This morning, in a highly anticipated decision, a fractured Supreme Court affirmed the Federal Circuit’s judgment in Bilski v. Kappos. The Court unanimously upheld the rejection of Bilski’s patent claims, which concerned a process for hedging against the risk of price changes in the energy market. But the Court split on the grounds for rejecting the claims, with the majority characterizing the claims as impermissible attempts to patent abstract ideas while explicitly leaving open the possibility of protecting "business method" inventions in other contexts.

Writing for the majority, Justice Kennedy (joined in full by Chief Justice Roberts and Justices Thomas and Alito, and in part by Justice Scalia), held that the Federal Circuit’s "machine-or-transformation" test is not the sole test for deciding whether an invention is a patent-eligible process. In so doing, the majority overruled the Federal Circuit on this point and arguably broadened the realm of patent-eligible subject matter. The "machine-or-transformation" test remains a "useful and important clue" in determining whether an invention comes within the scope of patent-eligible processes under 35 U.S.C. sec. 101, but it is no longer the exclusive test.

The majority also rejected the invitation to overturn all "business method" patents. Section 101 of the patent statutes precludes the broad contention that the term "process" categorically excludes business methods.

Although rejecting a categorical rule that an invention must be tied to a particular machine or transform a particular article, the majority nevertheless rejected Bilski’s patent claims on the ground that they merely described abstract ideas. The majority reviewed its prior opinions in the Benson, Flook, and Diehr cases, and concluded that these opinions make clear that Bilski’s patent application was not directed to a patentable process. In so doing, the majority provided little explanation beyond the guideposts of the Benson, Flook, and Diehr cases. The majority indicated that a "fundamental economic practice" is not patentable, nor is reducing such a practice to a mathematical formula. Beyond that, the majority found its precedents sufficient to dispose of Bilski’s patent claims.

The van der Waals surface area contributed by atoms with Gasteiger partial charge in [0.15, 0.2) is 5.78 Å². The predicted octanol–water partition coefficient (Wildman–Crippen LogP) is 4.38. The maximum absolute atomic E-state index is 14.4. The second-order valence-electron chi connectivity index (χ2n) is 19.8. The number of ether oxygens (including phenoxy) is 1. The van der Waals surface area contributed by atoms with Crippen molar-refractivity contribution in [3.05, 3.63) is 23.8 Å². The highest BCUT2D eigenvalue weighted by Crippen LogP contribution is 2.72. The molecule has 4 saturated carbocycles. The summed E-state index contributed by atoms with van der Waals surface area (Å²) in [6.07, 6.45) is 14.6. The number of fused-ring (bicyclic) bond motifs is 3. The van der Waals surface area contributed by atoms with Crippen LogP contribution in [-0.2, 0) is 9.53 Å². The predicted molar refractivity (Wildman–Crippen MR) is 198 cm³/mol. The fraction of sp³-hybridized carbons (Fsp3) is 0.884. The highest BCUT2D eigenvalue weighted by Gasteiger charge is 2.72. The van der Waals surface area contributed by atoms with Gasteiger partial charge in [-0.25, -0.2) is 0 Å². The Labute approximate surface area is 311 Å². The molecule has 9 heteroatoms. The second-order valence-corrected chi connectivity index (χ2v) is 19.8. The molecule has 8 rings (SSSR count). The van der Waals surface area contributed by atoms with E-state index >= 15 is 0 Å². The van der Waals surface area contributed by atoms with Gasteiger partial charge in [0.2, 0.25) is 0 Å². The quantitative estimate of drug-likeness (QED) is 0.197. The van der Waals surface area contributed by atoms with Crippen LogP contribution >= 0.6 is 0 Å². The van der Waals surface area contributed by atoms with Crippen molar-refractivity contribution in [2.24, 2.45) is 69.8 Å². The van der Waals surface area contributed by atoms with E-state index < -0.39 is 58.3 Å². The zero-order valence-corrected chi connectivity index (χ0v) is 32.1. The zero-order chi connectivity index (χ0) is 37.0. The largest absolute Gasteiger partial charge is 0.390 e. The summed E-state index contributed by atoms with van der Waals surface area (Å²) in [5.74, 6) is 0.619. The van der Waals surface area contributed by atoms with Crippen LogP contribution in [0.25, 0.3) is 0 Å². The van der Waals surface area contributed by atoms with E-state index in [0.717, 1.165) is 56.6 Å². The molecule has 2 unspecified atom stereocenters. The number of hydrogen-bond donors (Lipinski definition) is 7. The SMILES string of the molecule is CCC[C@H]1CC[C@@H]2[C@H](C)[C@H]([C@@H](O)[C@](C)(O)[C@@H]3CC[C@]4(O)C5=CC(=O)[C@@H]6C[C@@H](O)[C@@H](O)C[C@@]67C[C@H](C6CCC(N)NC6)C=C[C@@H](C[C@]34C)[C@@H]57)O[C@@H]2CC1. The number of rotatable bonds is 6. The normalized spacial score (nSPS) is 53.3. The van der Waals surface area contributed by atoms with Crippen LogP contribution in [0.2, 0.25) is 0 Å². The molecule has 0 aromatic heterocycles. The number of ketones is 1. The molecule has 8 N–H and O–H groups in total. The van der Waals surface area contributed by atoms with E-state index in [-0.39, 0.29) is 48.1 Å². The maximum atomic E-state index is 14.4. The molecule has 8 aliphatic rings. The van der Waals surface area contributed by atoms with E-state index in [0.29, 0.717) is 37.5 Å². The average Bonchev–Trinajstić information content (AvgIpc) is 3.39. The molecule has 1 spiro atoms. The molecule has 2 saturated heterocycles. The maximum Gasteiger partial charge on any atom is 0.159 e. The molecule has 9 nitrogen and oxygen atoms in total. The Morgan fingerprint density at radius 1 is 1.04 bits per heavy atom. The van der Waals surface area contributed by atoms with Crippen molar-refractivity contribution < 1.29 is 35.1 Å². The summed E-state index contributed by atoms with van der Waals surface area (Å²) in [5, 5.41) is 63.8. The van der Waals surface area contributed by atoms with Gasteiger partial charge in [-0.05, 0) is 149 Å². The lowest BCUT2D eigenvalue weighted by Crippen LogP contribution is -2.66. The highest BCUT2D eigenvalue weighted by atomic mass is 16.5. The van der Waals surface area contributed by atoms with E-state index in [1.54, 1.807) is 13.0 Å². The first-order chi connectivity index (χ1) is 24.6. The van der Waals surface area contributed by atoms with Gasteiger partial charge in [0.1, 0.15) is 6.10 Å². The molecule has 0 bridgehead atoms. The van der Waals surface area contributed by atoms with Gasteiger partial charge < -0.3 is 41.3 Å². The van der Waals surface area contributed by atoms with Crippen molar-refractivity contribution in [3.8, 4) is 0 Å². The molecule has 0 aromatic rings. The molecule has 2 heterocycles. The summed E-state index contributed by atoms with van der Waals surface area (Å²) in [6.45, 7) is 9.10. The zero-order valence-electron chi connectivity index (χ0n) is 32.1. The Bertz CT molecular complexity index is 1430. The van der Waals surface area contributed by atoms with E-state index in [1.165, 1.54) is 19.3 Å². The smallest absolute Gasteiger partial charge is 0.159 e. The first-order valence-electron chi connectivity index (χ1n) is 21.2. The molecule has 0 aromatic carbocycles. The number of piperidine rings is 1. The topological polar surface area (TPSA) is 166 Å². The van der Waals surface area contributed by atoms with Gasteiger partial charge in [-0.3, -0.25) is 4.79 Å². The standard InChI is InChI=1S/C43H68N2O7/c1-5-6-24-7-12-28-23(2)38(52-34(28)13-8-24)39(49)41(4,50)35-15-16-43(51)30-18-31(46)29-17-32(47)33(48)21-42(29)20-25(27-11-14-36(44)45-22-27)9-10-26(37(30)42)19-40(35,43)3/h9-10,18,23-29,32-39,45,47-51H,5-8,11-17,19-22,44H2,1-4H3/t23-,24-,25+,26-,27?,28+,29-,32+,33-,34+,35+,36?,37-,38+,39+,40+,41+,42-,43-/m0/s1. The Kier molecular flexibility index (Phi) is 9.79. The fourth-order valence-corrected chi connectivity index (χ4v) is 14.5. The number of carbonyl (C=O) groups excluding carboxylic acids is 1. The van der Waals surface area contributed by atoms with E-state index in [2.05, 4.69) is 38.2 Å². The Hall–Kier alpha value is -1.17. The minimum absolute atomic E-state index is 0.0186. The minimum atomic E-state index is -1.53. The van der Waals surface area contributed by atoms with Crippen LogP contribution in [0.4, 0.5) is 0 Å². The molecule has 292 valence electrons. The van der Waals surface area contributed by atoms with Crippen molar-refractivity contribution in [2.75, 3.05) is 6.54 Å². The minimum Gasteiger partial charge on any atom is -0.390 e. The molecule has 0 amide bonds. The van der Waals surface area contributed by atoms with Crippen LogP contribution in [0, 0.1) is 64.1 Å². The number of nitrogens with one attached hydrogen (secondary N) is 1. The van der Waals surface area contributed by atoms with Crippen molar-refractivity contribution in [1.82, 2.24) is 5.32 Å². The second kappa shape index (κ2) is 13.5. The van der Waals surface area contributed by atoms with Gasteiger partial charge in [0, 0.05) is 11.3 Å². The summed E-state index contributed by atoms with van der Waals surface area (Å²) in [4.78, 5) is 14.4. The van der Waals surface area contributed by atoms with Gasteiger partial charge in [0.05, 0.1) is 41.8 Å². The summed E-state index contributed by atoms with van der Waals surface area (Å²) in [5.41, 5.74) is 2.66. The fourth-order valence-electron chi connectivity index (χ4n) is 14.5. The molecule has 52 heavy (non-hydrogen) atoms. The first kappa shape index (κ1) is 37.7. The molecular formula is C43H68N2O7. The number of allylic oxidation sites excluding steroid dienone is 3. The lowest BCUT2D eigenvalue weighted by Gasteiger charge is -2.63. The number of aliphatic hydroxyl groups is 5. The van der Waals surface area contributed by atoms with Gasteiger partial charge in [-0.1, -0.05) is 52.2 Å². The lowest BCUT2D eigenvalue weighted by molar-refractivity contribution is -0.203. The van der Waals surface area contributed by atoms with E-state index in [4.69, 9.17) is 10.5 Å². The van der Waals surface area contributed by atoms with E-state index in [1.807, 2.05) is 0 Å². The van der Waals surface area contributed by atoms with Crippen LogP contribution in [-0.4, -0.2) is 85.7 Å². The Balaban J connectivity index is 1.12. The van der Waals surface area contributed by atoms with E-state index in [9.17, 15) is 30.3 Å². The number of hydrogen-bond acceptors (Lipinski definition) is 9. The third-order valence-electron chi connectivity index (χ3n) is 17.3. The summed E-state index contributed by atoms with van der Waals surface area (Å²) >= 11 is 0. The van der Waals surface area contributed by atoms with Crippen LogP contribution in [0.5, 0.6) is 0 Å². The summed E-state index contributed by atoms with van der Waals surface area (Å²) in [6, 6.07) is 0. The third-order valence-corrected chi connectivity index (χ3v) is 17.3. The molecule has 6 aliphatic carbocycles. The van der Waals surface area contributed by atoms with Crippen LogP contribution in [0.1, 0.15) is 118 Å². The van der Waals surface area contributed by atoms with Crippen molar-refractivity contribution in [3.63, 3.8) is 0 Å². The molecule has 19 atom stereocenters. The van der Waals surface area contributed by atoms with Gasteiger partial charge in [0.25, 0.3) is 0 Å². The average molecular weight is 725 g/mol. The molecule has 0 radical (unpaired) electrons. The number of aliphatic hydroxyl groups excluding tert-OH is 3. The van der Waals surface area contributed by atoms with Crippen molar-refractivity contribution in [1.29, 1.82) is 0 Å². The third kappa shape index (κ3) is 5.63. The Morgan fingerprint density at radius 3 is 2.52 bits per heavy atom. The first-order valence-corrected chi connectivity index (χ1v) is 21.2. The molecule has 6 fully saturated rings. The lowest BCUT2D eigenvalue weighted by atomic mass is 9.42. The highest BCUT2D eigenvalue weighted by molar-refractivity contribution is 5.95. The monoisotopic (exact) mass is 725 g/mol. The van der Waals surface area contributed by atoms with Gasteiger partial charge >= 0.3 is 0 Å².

The Court came close to categorically rejecting all "business method" patents. Justice Stevens, writing for himself and Justices Ginsburg, Breyer, and Sotomayor, concurred in the judgment but would have held that "methods of doing business are not, in themselves, covered by the statute [35 U.S.C. sec. 101]."

Today’s opinion in Bilski appears to continue the Supreme Court’s recent proclivity to overturn categorical rules set forth by the Federal Circuit, e.g., the "teaching-suggestion-motivation" test (KSR) and the presumption of irreparable harm (eBay), in favor of more generalized standards set forth either in the patent statute itself or in well-established Supreme Court precedent. While the significance of the Bilski decision will be determined in future cases, the Court’s careful grounding of its "abstract ideas" analysis in well-established precedent suggests that this case likely does not portend a "sea change" in the law of business method patents or software patents as many hoped or feared. Patent applicants are no longer required to meet the "machine-or-transformation" test, but the Supreme Court made clear that pure business methods will be scrutinized to ensure that abstract ideas are not patented.

Authored By:

Darren Franklin
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